When first confronted with the idea that, after all these years, we’re not who we think we are, that there is this well-hidden demarcation in us between our spiritual essence and our egos, we start to wonder, “Hmm. Who can I trust? The essence I’ve more recently discovered but isn’t always readily accessible? Or my faithful ego which has gotten me to where I am and is always just right there? And why would I want to subordinate something that has served me so well anyway? Look what I’ve accomplished in life.”
This comes up incessantly in golf because as we try to improve, we are often left with the dilemma of whether to trust our ego to power through the roadblocks we encounter with logic and knowledge, or do we trust our ingenious, instinctive essence to tiptoe through the kinesthetic roadblocks along the way?
Essence or ego? Ego or essence? I just came across an example that might shed more light on this for us.
If you haven’t seen it yet, Ice Road Truckers, is a reality series on the History Channel. It follows the daily lives of truckers who brave the fierce Alaskan winters to haul materials from Fairbanks over 400 miles up the Dalton Highway to the oil rigs at Prudhoe Bay. The drama is in the icy conditions on the hilly and mountainous road together with the odd loads they have to carry. It can literally become a life or death situation.
The season ending episode revolved around how things were going to wind down with the passing of winter, but most particularly, which driver was going to end up with the most trips and be crowned the King of the Haul Road. The winner gets bragging rights. The focus was on the driver with the lead, Ray, and the driver hopelessly in last place, Greg.
The two of them were about the same age and engaged in good-natured banter throughout the season. But on the last run back down to Fairbanks, with no hope of prevailing in the load count contest, Greg found a last-gasp goal that he felt would assuage his ego: dropping (passing) Ray. If he couldn’t win the competition, at least he could get the (ego) satisfaction of dropping the guy who would. And so, he began to lay the groundwork for his triumph.
They both ended up with similar loads to backhaul down to Fairbanks, two big, oversized tanks on a flatbed trailer, with Ray getting a head start. When Ray got to the beginning of the mountains, he stopped to put chains on so that his tires wouldn’t lose traction on the steep grades. Just as he was finishing, Greg began to roll up behind him in his slightly faster truck. “Ah, he stopped to ‘chain up.’ I knew I’d catch him.”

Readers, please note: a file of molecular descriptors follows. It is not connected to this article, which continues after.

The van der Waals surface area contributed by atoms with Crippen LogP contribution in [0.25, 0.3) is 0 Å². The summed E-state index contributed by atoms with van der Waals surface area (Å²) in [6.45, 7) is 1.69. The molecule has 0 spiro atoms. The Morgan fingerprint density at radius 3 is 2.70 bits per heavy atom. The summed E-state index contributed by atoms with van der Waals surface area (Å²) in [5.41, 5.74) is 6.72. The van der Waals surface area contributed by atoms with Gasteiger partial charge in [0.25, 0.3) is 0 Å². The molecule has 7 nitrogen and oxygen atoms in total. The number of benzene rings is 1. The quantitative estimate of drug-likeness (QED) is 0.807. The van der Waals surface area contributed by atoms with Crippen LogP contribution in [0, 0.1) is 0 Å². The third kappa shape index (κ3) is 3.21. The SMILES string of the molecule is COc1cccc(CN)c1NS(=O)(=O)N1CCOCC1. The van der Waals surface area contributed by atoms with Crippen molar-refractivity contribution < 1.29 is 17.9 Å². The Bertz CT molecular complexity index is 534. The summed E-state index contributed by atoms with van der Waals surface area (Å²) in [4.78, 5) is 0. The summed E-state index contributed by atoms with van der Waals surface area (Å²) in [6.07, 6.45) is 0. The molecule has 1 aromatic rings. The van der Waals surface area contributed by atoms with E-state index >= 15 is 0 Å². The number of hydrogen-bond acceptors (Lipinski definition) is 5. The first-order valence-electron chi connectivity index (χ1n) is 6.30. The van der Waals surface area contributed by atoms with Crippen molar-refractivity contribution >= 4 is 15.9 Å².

But instead of continuing on by, Greg stopped behind Ray. “I can’t pass him while he’s stopped. Where’s the satisfaction in that? I’ve got to drop him while he’s running.” Once back in the truck, Ray looked in his rearview mirrors, saw that Greg was just sitting there setting the stage for the pounce…and to ensure Ray wouldn’t get ahead of him again, gambling not to put his chains on.
So off they went. In short order, Greg began to radio Ray to move from the center of the road so that he could pass. But, in addition to not wanting to give Greg the satisfaction of passing him, Ray needed to stay in the middle of the narrow road so that his chains would keep traction on the fresh snow in the middle. To move over would risk the chains slipping on the icy tire tracks on the edges of the road.
So Greg began to cajole him in a sing-song voice. In so many words, “Come on, Ray, take your medicine and move over.” And then a little agitated, “Come on, Ray, my tires are going to lose traction at this slow speed and you’re going to spin me out!” Still Ray continued on, ignoring Greg’s childishness.
And then Greg became angry…and then furious…‘Come on, Ray! You’re going to spin me out!!” Which is what happened through a profanity laced diatribe. So as Ray continued to safely lumber up the road, Greg was forced to stop and chain up, which would lose so much time, he’d never be able to catch Ray, let alone drop him. The profanity never stopped.
By the time he was done with the chains, he was in a white rage over Ray putting his safety at risk. He vowed to get Ray fired for such an egregious act. Of course, it never occurred to him that this entire affair was due to his own childish domination game; he had the chance to pass Ray while he was chaining up. Something he omitted in his phone call reporting Ray to the boss from the halfway truck stop. “Hi, Boss. You want the bad news? Ray wouldn’t move over and spun me out.”
When everybody arrived back in Fairbanks, the boss refused to get into the middle of it. Had he had the benefit of seeing the same tape we did, Greg might have been the one losing his job.
And that’s the problem any manager has mediating situations like this. They don’t always know what kinds of ego issues are operating in the background. In Greg’s fury, he was totally oblivious to the fact that his own actions were the cause of his problems. It’s the lies our egos tell us.
It’s the same problem we golfers have in mediating between our egos’ need to dominate and control rather than stepping aside so the genius of our essence can find the way for us. Greg’s manager was operating in the blind without having seen the tape. In moving to a deeper understanding of our golf games, at least we know that it’s going on.